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The new global demand for Made in USA

Published March 16, 2013 1:01 am

This is an archived article that was published on sltrib.com in 2013, and information in the article may be outdated. It is provided only for personal research purposes and may not be reprinted.

By francisco j. sanchez

There's no doubt about it: Doing business in America is changing. And businesses with even the most loyal customers are finding that their customers are changing, too. In an increasingly global marketplace, business owners across the United States are realizing that their next major customer may no longer come from across town, but beyond our borders.

While news of American exports may not capture the headlines as government shutdowns and political impasses do, the proof is in the thousands of regional businesses that are witnessing its value firsthand.

Not only did U.S. exports outpace the growth of imports in 2012 for the first time since 2007, exports have helped support creation of more than 6 million private sector jobs during the past 35 months. So how does this relate to the business climate here in Salt Lake City? Simple: Our nation's success with exports has in part been driven by business owners in the Beehive State.

Take, for example, Albion Minerals of Clearfield. One year ago, the company participated in a trade mission to Vietnam that was organized by a collaboration of public and private sector groups, including the state government, the U.S. Commercial Service of Utah, and our strategic partner Zions Bank. The company has since opened a distribution center in Vietnam in a $100,000 deal and expects to see profits grow.

As we mark the third anniversary of the National Export Initiative, a program launched by President Obama to expand exports and support an increase of 2 million jobs here at home,­ we do have something to celebrate. U.S. exports grew by almost $100 billion from 2011 to 2012, reaching a record $2.2 trillion. And exports supported 1.3 million more jobs between 2009 and 2012,­ more than 60 percent toward our goal.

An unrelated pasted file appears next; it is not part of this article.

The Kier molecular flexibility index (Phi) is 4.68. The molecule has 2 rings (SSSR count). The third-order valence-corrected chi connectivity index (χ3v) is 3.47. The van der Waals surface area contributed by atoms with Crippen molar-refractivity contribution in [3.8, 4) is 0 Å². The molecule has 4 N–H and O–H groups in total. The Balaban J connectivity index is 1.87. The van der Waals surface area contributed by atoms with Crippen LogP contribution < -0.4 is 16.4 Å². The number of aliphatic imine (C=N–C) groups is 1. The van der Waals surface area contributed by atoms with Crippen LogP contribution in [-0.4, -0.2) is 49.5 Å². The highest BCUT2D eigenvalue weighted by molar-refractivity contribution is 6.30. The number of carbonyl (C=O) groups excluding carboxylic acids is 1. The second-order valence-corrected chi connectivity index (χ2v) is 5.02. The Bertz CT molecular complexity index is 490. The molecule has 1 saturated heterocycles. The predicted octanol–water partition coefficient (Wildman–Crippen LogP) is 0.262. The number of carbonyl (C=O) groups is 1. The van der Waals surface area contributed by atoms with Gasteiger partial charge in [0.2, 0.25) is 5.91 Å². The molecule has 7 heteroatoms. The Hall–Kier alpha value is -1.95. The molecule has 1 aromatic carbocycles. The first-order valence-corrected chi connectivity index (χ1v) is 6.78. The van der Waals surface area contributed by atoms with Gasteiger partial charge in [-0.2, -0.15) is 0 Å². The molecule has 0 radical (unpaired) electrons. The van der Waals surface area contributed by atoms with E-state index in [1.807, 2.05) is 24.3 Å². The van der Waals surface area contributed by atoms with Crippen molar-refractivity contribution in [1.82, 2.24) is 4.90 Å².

We're also seeing progress as we mark the first anniversary this month of the United States-Korea Trade Agreement, which opened market access for U.S. businesses to a rapidly growing Asian economy.

In the president's recent State of the Union speech, he announced his intent to launch talks with the European Union to forge a transatlantic trade and investment partnership, an agreement that can impact almost half of the world¹s economic activity. (The U.S. and the E.U. represent the largest economic relationship in the world. Our joint gross domestic product accounts for 45 percent of global GDP and includes more than 800 million consumers.)

A comprehensive trade agreement with our transatlantic partners,­ along with those with whom we are negotiating in the Asia-Pacific region and an international services trade agreement will be good for American businesses and workers. Communities around Clearfield and across the country can trust that smart, responsible, job-focused trade agreements support good-paying jobs for workers here in Utah. I look forward to working with my colleagues throughout the Obama administration to continue to pursue trade policies that help American companies compete .

Francisco J. Sánchez is the under secretary of commerce for international trade. He leads the International Trade Administration, a federal agency with that promotes U.S. businesses and global competitiveness.